But you say, Big 4 isn’t interested in our market. Lambriex says EY already offers legal services in conjunction with their business advice in 80 countries around the world. 80. Right now says Lambriex there are only 2 places EY can’t offer legal services and the U.S. is one.

And listen to what Lambriex says: the U.S. legal market “is a fragmented market and we want to grow” Translation: we see big upside opportunities. “It’s the mid-tier firms in the US that are most at risk.” Translation: we see lots of opportunity there. He goes on, “law firms must change their business model, or many won’t exist in a few years.” And finally “our clients are very upset with the way their lawyers treat them”.

Sound like a guy not interested in our market? Does all this sound like a guy who hasn’t studied the market and doesn’t see a golden opportunity? After all, in 2017 the size of the U.S. legal market was estimated to be almost $101 billion— and growing. And EY alone has already pledged $1 billion to study and drive innovation.

You say our regs and laws will preclude Big 4 entry. The alliance between Barry Appleman Leiden and Deloitte belies that theory. They already found a way;  just like ALSPs and some law firms have found a way to ally and grow together profitably without running afoul of the legal regulations. And if corporate America, who the Big 4 represent, starts demanding a loosening of regulation, will the legal industry be able to withstand the pressure?

What’s In It For a Law Firm?

But you say law firms will resist this tooth and nail and will never marry themselves to the Big 4. But Fudge says, “we saw the Big 4 moving into the immigration space…and saw them offering the entire package of immigration services, not just legal”. And Fudge notes that one advantage to his firm is that Deloitte and its brand is known everywhere. So, when a global Delottie client needs immigration services in the U.S., who will it turn to? You got it. Not only this, says Fudge, but “the Big 4 has a war chest that helps share the costs of things like technology” and makes what was not affordable, affordable.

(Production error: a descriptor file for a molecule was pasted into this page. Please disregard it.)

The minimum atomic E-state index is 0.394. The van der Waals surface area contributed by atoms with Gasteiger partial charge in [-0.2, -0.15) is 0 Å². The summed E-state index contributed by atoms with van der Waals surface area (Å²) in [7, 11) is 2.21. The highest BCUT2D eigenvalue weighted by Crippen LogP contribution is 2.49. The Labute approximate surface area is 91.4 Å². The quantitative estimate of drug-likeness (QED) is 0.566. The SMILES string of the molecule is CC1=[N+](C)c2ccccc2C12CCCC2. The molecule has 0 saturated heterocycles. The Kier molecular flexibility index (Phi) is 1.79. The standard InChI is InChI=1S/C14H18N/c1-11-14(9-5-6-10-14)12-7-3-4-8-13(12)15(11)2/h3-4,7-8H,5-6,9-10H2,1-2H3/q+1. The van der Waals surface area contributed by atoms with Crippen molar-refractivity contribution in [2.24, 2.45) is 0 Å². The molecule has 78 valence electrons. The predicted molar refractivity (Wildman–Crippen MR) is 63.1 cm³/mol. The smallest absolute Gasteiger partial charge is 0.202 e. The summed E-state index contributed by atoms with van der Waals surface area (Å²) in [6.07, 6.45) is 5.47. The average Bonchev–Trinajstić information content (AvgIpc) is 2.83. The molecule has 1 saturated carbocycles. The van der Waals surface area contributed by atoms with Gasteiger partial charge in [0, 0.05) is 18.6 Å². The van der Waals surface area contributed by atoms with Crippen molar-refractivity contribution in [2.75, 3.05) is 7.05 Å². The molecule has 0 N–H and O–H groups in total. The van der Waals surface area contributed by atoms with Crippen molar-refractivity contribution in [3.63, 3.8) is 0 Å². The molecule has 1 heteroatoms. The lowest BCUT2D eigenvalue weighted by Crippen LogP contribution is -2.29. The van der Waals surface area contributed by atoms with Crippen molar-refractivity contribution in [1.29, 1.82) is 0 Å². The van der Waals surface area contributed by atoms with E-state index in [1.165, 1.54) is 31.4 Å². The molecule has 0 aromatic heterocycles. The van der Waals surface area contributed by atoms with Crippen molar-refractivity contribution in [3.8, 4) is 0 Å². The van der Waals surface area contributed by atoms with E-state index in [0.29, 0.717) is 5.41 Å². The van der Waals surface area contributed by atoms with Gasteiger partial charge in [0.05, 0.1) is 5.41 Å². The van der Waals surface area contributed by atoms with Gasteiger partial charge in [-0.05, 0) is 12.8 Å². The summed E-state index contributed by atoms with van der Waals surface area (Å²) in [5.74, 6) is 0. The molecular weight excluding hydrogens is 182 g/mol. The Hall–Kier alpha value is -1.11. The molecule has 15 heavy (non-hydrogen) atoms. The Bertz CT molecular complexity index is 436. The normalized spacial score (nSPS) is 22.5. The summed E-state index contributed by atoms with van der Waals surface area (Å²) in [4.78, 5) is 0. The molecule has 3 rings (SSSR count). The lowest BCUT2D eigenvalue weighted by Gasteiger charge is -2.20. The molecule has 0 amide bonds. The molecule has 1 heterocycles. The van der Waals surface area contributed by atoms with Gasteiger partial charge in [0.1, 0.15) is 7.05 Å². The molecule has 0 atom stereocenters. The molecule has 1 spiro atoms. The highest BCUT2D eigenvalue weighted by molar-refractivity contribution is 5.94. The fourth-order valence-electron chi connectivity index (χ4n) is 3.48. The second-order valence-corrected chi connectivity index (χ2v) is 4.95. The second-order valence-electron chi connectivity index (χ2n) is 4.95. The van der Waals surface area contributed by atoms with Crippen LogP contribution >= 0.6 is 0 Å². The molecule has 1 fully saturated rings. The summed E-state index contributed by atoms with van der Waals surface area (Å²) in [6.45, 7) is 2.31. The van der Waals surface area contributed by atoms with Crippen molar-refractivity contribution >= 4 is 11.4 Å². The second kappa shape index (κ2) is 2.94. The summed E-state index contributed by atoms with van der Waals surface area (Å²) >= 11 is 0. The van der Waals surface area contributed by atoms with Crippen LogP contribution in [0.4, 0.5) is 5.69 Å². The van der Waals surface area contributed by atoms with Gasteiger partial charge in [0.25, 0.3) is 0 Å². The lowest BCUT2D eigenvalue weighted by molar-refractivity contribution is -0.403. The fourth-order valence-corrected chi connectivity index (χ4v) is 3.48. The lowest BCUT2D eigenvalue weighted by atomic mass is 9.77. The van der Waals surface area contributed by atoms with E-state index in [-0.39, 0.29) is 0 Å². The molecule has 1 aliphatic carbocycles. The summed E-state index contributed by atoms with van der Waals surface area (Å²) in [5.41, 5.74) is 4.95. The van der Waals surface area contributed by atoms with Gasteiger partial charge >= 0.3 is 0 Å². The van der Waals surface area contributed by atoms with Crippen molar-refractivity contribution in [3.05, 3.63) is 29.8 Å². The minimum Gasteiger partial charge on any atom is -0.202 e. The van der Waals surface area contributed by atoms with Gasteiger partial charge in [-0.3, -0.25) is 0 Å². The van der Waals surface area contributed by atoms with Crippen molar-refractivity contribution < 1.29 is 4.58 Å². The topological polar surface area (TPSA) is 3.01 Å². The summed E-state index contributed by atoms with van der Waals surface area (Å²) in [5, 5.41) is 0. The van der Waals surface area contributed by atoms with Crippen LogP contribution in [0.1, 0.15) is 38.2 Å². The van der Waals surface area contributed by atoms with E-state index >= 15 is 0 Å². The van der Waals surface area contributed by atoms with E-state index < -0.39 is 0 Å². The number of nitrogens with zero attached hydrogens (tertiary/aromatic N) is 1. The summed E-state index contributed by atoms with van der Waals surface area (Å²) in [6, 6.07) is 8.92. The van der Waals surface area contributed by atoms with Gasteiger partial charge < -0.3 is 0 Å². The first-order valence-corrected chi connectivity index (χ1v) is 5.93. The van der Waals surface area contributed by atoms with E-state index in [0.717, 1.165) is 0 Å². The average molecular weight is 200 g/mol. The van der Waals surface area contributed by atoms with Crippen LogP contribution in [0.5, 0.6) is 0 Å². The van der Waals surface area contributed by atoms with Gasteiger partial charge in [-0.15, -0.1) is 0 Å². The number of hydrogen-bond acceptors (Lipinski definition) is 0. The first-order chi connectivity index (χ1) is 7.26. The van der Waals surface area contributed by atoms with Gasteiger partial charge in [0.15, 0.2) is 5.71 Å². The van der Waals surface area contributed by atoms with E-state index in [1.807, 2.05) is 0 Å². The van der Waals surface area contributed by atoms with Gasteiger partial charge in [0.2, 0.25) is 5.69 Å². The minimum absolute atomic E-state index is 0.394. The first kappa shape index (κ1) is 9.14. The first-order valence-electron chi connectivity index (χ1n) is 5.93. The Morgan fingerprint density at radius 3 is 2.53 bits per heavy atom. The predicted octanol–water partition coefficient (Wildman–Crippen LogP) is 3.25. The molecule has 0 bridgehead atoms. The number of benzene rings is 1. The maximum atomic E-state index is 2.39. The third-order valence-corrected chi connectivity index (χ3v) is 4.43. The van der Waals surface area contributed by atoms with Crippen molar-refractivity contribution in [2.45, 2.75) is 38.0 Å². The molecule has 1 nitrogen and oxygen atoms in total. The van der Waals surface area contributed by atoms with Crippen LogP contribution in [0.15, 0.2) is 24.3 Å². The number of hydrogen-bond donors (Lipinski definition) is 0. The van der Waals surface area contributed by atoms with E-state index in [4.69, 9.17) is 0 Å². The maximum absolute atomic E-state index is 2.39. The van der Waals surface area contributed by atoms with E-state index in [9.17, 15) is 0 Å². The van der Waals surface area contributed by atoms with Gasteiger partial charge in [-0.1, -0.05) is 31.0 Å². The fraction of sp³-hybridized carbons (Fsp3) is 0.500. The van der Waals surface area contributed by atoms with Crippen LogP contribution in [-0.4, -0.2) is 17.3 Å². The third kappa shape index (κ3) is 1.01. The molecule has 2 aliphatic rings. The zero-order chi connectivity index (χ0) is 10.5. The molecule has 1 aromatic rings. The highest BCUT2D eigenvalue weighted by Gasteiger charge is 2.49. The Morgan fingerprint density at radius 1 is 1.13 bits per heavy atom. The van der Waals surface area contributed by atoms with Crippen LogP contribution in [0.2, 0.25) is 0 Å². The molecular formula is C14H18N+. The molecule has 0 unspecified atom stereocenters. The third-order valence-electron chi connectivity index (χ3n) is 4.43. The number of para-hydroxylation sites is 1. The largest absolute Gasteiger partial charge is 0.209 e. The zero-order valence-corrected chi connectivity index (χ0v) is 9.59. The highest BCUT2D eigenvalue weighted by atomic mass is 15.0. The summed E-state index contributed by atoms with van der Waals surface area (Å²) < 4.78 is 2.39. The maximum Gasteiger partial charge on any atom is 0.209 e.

Global connections. Expertise in any business problem. The ability to spread r and d and technology costs globally among thousands of partners. EY can easily commit to spending big dollars because those costs are spread far and wide. No wonder Lambriex thinks the second tier law firms– who have to spread such costs among what? 20 partners? 30?– are in trouble.

That will never happen…until it does.

What’s Going to Happen Next?

Where do we go from here? I think we will see more and more Big 4/ law firm “alliances”. We may see the Big 4 gobble up some of the ALSPs; it just makes too much sense on both sides for this not to happen.

And at some point, a global or national large U.S. law firm will break from the pack and ally, merge or combine with one of the Big 4. When that happens, it will be a race for the rest of big law with 2nd tier trying to join in where they can. Does this sound a little bit like the consolidation that occurred within the accounting industry creating the Big 4?

And what does it mean for the legal profession? Perhaps it finally means the big changes so many have predicted will finally happen . More efficiencies. Better quality service. Legal placed in proper context within business. And guess what? That’s what our business clients really, really want.

So, before you join the naysayers that say the Big 4 can’t, or wont, think about Lambriex’s comments, comments made, by the way, not in private but in a highly public forum in front of BigLaw at the premier BigLaw legal conference, Legalweek. (Lambriex and EY obviously have so little fear that U.S. law will change that have little concern about publicly revealing  their roadmap).

Think about the advantages to business clients the Big 4 offer. Think about how their approach meshes coherently and consistently with business values.

And remember the old saying: that will never happen…until it does.

Photo Attribution

 

@jeroenbosch via Unsplash

Legalweek is one of the preeminent legal tech shows. For years it primarily was directed to the ediscovery community; while there is still a heavy emphasis on ediscovery, the Show has branched out signigificaly in recent years. Put on by the legal media Goliath, ALM, it occupies 4 full days of programming,  mammoth exhibit halls and, of course, numerous vendor parties.

As it began to wind down on cold Thursday afternoon, I took a break and sat down in the Plaza Hotel lobby bar to reflect. The Plaza of course is a grand dame of New York hotels featured in movies as diverse as North by Northwest and Home Alone 2. It’s a great place to sit, reflect, people watch, have a glass of wine and write. Continue Reading Legalweek Musings on a Cold Day in New York

Roy Storm of ALM broke the news early this week that Casey Flaherty, owner of the consulting firm Procertas and former GC of Kia along with legal pundit Jae Um will join the legal bemouth, Baker McKenzie. They will join recently added David Cambria, affectionately called the “Godfather of legal operations,” in an effort, according to the firm, to  “reengineer the delivery of legal services.”